Three Excerpts from “Das Wunder der Heliane,” Korngold’s Glorious Flop

When it came to the fickle whims of public taste, Erich Wolfgang Korngold may have been a composer who was born twenty years too late.

At a time when Stravinsky had already created a riot with his primordial The Rite of Spring and Schoenberg’s Second Viennese School was exploring brave new twelve-tone frontiers, Korngold’s early music hovers in the warm afterglow of Romanticism. It is music of vibrant autumn colors, hinting at the poignant nostalgia and haunting revelation we hear in the late works of Strauss and Mahler. Korngold’s 1920 opera, Die tote Stadt (“The Dead City”) enjoyed a burst of popularity, with performances on more than 80 stages around the world. Yet, by the late 1920s, his style was considered to be retrograde. In 1934, as Europe began its descent into genocide and world war, Korngold moved to the United States where he focused on scoring films for Hollywood. Today, Korngold is usually thought of first as a groundbreaking film composer.

One of the neglected treasures of Korngold’s earlier years in Europe is the mystical opera, Das Wunder der Heliane (“The Miracle of Heliane”), Op. 20. The 1927 premiere at the Hamburg State Opera failed to match the critical and public success of Die tote Stadt. Performances in Vienna and Berlin were also unsuccessful, and Das Wunder faded away. There are a host of reasons for the opera’s critical failure. A political storm had been whipped up by the writings of Korngold’s father Julius, an influential Vienna critic who had championed the music of Mahler, but attacked the new twelve-tone works. Undoubtedly, one of the biggest problems was the convoluted and fanciful plot, based on a 1917 play by Hans Kaltneker, with a libretto by Hans Müller. In his August, 2019 article spotlighting the opera’s recent American premiere at the Bard Music Festival, Alex Ross distills the essence of the synopsis:

The Ruler, a harsh governor of an unnamed realm, is confronted by the charismatic, Christlike Stranger, who enters into an ambiguous relationship with the Ruler’s wife, Heliane. The miracle of the title consists of Heliane bringing about the resurrection of the Stranger, who has killed himself in an effort to save her from accusations of adultery. Love wins out in the end, to put it briefly.

If we set aside the dramatic shortcomings of Das Wunder der Heliane, we are left with Korngold’s glorious music. Its melodies suggest the soaring heights of Puccini. Harmonically, it floats into a magical and ephemeral chromatic world of shifting keys. We hear this in Wie warm, wie schön! (“How Warm, How Beautiful”), which opens the first act. The young “Stranger,” has arrived in the kingdom, disrupting its oppressive order with his happiness and joy. Here, he converses with the “Gatekeeper.” This 2018 recording features Frank van Hove and Ian Storey:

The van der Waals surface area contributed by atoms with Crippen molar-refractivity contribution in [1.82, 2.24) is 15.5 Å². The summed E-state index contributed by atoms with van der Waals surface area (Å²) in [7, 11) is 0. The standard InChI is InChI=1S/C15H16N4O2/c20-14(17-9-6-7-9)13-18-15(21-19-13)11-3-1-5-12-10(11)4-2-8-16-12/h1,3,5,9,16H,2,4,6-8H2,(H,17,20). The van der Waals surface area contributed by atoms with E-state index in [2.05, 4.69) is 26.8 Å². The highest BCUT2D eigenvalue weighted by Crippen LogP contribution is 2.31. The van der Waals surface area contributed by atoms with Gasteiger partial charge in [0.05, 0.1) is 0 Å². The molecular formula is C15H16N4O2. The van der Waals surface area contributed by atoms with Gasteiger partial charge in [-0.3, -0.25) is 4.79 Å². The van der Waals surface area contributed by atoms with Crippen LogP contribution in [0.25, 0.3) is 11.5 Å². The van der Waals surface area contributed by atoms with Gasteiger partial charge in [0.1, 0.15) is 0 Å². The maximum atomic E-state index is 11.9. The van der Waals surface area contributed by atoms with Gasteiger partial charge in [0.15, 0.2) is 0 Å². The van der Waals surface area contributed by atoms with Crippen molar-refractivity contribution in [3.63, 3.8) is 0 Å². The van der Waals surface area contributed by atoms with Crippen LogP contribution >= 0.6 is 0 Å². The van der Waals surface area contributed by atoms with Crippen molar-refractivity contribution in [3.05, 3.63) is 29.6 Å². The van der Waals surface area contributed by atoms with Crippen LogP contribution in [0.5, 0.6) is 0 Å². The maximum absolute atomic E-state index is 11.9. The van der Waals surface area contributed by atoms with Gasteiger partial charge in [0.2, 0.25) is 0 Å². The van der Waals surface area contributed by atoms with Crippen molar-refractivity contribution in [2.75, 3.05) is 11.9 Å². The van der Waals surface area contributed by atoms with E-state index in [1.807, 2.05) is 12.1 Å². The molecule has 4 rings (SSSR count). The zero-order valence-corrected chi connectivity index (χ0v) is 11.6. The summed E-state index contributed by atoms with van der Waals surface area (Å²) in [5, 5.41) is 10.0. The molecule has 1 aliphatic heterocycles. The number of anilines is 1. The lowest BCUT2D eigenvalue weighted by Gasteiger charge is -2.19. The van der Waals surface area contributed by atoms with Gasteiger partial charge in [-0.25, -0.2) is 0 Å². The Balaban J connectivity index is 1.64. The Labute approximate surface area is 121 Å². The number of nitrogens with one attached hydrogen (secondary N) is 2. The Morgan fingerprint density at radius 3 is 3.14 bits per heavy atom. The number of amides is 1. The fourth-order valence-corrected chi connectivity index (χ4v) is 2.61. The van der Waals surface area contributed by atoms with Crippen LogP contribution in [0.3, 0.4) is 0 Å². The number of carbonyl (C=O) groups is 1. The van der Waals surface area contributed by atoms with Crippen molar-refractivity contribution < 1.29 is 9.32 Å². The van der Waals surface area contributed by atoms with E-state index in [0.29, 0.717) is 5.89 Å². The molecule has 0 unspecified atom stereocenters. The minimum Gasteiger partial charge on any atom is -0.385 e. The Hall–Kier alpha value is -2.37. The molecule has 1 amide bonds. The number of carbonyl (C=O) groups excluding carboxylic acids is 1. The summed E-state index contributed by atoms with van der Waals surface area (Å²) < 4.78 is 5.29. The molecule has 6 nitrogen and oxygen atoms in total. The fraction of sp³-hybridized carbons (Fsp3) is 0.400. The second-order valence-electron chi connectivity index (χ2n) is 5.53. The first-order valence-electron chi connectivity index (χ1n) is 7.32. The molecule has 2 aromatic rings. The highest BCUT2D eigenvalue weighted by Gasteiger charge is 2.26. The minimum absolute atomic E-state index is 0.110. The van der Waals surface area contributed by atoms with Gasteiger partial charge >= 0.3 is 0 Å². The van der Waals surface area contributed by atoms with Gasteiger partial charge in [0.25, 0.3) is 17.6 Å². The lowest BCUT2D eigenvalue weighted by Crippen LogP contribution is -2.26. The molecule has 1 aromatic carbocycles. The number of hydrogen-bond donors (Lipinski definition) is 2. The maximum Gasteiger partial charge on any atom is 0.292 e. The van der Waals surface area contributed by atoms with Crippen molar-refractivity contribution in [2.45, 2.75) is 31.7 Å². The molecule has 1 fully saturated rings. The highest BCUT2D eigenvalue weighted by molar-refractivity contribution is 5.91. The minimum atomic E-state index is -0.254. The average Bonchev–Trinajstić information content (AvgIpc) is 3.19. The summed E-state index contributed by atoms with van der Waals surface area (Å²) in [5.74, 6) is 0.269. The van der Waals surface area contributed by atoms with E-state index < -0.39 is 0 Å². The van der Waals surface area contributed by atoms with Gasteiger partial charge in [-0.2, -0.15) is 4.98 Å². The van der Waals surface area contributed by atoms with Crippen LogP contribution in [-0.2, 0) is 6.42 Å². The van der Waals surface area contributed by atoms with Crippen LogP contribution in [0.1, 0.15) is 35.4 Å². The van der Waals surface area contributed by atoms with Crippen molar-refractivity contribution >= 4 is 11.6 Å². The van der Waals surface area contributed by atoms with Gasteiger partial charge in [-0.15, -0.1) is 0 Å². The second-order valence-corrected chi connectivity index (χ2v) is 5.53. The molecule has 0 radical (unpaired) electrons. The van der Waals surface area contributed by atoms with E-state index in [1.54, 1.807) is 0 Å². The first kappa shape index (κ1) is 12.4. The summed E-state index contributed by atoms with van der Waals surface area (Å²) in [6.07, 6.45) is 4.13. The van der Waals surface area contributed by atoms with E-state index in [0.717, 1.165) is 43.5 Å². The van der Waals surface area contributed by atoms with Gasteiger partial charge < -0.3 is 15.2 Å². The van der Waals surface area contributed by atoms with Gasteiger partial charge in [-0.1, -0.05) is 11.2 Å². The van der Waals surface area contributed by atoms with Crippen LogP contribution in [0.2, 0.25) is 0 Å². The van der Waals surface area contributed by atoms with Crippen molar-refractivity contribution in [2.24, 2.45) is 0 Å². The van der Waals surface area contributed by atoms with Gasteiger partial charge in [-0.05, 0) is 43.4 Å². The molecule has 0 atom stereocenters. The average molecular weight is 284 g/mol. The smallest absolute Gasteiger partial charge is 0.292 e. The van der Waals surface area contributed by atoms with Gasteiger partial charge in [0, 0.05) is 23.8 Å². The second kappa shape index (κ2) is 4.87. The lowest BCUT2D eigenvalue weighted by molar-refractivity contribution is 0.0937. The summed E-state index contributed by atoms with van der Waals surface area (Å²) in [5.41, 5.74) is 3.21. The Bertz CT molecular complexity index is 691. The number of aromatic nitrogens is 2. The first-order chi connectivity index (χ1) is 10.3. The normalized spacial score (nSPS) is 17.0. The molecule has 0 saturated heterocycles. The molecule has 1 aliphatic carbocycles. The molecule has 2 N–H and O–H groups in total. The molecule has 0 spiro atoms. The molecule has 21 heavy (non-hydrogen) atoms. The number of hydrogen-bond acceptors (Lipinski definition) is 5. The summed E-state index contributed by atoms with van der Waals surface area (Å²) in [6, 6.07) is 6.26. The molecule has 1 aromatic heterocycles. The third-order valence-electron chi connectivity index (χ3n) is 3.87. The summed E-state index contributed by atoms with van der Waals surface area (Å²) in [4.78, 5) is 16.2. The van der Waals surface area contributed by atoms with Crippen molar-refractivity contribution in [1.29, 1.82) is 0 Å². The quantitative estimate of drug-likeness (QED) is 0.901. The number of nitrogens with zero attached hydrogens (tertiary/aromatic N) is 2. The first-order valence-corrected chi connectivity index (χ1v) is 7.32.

The most famous excerpt from Das Wunder der Heliane is the aria, Ich ging zu ihm (“I Went to Him”), in which Heliane recounts her visit to the Stranger’s cell during the trial. With the final line, “I became his. And now kill me,” the aria drifts into a glistening, celestial dreamscape. Here is Renée Fleming’s performance:

The orchestral interlude which opens the third act contains echoes of Mahler’s Ninth Symphony. Yet, Korngold’s distinct voice, as heard in so many lushly Romantic film scores, is evident. Here, we bask in the vibrant colors of Romanticism’s twilight:

Recordings

  • Korngold: Das Wunder der Heliane, A. Kremer, Argiris, I. Storey, Theater Freiburg Choirs, Freiburg Philharmonic, Bollon Naxos.com
  • Korngold: Ich ging zu ihm, (from the 2006 recording, Homage: The Age of the Diva), Renée Fleming, Valery Gergiev, Orchestra of the Mariinsky Theatre reneefleming.com

About Timothy Judd

A native of Upstate New York, Timothy Judd has been a member of the Richmond Symphony violin section since 2001. He is a graduate of the Eastman School of Music where he earned the degrees Bachelor of Music and Master of Music, studying with world renowned Ukrainian-American violinist Oleh Krysa.

The son of public school music educators, Timothy Judd began violin lessons at the age of four through Eastman’s Community Education Division. He was a student of Anastasia Jempelis, one of the earliest champions of the Suzuki method in the United States.

A passionate teacher, Mr. Judd has maintained a private violin studio in the Richmond area since 2002 and has been active coaching chamber music and numerous youth orchestra sectionals.

In his free time, Timothy Judd enjoys working out with Richmond’s popular SEAL Team Physical Training program.

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